Chinese characters: Guang Ping Yang Tai Ji

Members' Journal

2000 Guang Ping Tai Ji Conference

by Jen Kano (October 28, 2000)

It was my privilege and pleasure to attend the annual Guang Ping Conference this year, and I want to thank all the members of the Cape Cod Club for sponsoring my attendance.

It was a very action-packed weekend and I took notes furiously in the hope that it would help me remember it all when I got back to the Cape. There were two workshops on Friday evening ending at 9:00, and on Saturday, warm-ups started at 6 am and the last lecture ended at 9:30 PM with breaks only for meals. On Sunday, we were back at warm-ups at 6:30 am.

For me (and hopefully for you as I share what I learned), the most valuable sessions were those that emphasized rooting and developing/using the Chi (there were several), applications of some of the moves, and knee safety. While very little time was spent on how you do the actual forms, I did recognize a couple of errors in my set and how to correct them.

Saturday evening, there was an interesting round-table discussion on Guang Ping and the various "flavors" that it seems to be available in. The three major variations recognized were the Kuo variation, the Chiang variation (ours), and the Peter Kwok variation. There was discussion on the commonalties amongst the "flavors," known changes that have been made since the passing of Master Kuo in each, the effects on judging at tournaments, and the long term implications for Guang Ping as a whole. No conclusions were reached, but I lot of valuable information was exchanged.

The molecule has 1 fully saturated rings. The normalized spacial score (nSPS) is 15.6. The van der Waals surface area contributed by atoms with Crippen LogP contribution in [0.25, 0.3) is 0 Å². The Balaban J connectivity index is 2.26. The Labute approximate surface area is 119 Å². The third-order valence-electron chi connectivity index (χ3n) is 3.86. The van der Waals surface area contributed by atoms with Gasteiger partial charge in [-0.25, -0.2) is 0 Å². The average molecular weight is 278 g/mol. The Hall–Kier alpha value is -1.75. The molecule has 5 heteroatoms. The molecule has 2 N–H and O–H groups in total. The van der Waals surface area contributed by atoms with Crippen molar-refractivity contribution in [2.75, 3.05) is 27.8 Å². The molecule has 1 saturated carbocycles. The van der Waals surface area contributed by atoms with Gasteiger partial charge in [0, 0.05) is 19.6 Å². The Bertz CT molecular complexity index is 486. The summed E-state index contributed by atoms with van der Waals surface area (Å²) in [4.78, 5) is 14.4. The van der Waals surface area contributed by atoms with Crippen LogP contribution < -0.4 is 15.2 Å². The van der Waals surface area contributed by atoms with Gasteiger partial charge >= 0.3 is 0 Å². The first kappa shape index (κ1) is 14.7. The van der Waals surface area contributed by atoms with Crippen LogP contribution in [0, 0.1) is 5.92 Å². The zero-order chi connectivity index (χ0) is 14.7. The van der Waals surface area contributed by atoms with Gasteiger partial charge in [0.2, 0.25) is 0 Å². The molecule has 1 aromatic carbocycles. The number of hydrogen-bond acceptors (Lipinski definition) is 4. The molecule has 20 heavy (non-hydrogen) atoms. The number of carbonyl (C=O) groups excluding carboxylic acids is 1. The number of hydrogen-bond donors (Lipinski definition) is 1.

The highlight of the weekend for me was finally getting to meet Fu Tung Cheng of Y.C. Chaing's Wen Wu School. He is a wonderful easy-going person, an excellent teacher, and his insights into our form truly inspiring. His Chi exercises were easy to do and the results palpable. I found myself smiling through both of his sessions and feeling very privileged that we have such a person in our "branch" of the Guang Ping family. On Sunday I got a chance to speak to him one-on-one for about an hour by skipping one of the scheduled sessions, and it was worth every minute.

I found myself thinking about my experiences all the way home during my grueling 7 plus hour trip (don't ask). I have much to digest, many new insights to work with, and exercises and moves to work on. I realize more strongly than ever that we are never truly "done" learning Tai Ji. There is always something more to work on, new insights to be found, and greater benefits to be realized. I think of it not as an endless burden or an overwhelming task, but as a joyful process like reading a good book that you wish would never end.

Thank you again my Tai Ji friends for sending me, it has been a gift of infinite value.

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